Chinese Spy Slept with Politicians, Helped Fundraisers During Obama Administration
December 9, 2020
A suspected Chinese intelligence operative developed extensive ties with politicians, including a US congressman, and formed a political network for China’s main civilian spy agency between 2011 and 2015, according to Axios after a yearlong investigation.
This alleged operation shows a rare window into how Beijing has tried to gain access to and influence US political circles. The Chinese Communist Party favors Democrat politicians gaining power in the United States after walking over President Obama during his administration.
Chinese national named Fang Fang or Christine Fang, initially targeted up-and-coming politicians in the Bay Area and eventually across the country who had the potential to make it big on the national stage, Axios reported.
Through campaign fundraising, extensive networking, personal charisma, and romantic or sexual relationships with at least two Midwestern mayors, Fang was able to gain proximity to political power, according to current and former U.S. intelligence officials and one former elected official.
Even though U.S. officials do not believe Fang received or passed on classified information, the case “was a big deal, because there were some really, really sensitive people that were caught up” in the intelligence network, a current senior U.S. intelligence official said.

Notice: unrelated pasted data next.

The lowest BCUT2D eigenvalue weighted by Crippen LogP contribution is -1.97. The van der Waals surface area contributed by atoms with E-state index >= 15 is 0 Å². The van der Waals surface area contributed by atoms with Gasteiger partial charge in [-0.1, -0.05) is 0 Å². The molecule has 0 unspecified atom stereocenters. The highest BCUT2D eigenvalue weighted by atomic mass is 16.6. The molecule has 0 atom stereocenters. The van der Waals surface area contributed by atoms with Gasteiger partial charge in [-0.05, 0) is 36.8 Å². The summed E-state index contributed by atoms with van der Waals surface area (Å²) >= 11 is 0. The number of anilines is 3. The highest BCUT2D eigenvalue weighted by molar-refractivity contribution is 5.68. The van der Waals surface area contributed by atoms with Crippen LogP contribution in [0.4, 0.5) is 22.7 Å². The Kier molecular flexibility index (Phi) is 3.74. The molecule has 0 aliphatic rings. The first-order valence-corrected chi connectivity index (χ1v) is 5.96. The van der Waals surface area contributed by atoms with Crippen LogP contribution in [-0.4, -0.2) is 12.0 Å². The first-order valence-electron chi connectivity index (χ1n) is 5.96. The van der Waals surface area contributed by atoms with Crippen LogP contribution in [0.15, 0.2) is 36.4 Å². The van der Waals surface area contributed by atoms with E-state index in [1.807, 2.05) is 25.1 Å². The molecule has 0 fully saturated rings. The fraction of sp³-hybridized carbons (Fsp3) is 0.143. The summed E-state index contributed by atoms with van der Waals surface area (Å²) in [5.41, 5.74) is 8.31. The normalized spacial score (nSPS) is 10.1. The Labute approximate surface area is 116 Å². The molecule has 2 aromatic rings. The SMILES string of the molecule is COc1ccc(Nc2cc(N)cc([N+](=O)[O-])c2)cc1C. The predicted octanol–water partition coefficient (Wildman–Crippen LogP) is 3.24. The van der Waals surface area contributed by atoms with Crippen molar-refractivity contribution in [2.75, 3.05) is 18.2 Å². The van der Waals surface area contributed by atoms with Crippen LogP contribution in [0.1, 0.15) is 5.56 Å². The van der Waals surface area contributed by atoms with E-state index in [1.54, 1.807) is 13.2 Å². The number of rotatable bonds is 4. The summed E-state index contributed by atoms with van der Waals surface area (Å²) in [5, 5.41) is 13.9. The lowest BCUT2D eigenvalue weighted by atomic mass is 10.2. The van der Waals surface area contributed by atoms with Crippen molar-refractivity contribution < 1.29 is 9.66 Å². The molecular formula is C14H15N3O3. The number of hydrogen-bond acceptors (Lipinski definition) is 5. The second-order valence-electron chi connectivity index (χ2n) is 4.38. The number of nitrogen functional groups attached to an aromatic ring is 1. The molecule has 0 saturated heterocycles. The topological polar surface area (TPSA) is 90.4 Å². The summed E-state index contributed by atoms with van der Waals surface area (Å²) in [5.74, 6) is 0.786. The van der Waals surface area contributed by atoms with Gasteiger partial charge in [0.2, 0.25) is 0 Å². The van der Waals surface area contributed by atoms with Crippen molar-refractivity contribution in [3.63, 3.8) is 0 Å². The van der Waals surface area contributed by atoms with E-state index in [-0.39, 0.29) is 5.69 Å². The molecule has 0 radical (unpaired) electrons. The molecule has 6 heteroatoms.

Private but unclassified information about government officials — such as their habits, preferences, schedules, social networks, and even rumors about them — is a form of political intelligence. Collecting such information is a key part of what foreign intelligence agencies do.
Among the most significant targets of Fang’s efforts was Rep. Eric Swalwell (D-Calif.), according to Axios.
Fang took part in fundraising activity for Swalwell’s 2014 re-election campaign, according to a Bay Area political operative and a current U.S. intelligence official. Swalwell’s office was directly aware of these activities on its behalf, the political operative said. That same political operative, who witnessed Fang fundraising on Swalwell’s behalf, found no evidence of illegal contributions.
Federal Election Commission records don’t indicate Fang herself made donations, which are prohibited from foreign nationals.
Fang helped place at least one intern in Swalwell’s office, according to those same two people, and interacted with Swalwell at multiple events over the course of several years.
A statement from Swalwell’s office provided to Axios said: “Rep. Swalwell, long ago, provided information about this person — whom he met more than eight years ago, and whom he hasn’t seen in nearly six years — to the FBI. To protect information that might be classified, he will not participate in your story.”
What happened: Amid a widening counterintelligence probe, federal investigators became so alarmed by Fang’s behavior and activities that around 2015 they alerted Swalwell to their concerns — giving him what is known as a defensive briefing.
Swalwell immediately cut off all ties to Fang, according to a current U.S. intelligence official, and he has not been accused of any wrongdoing.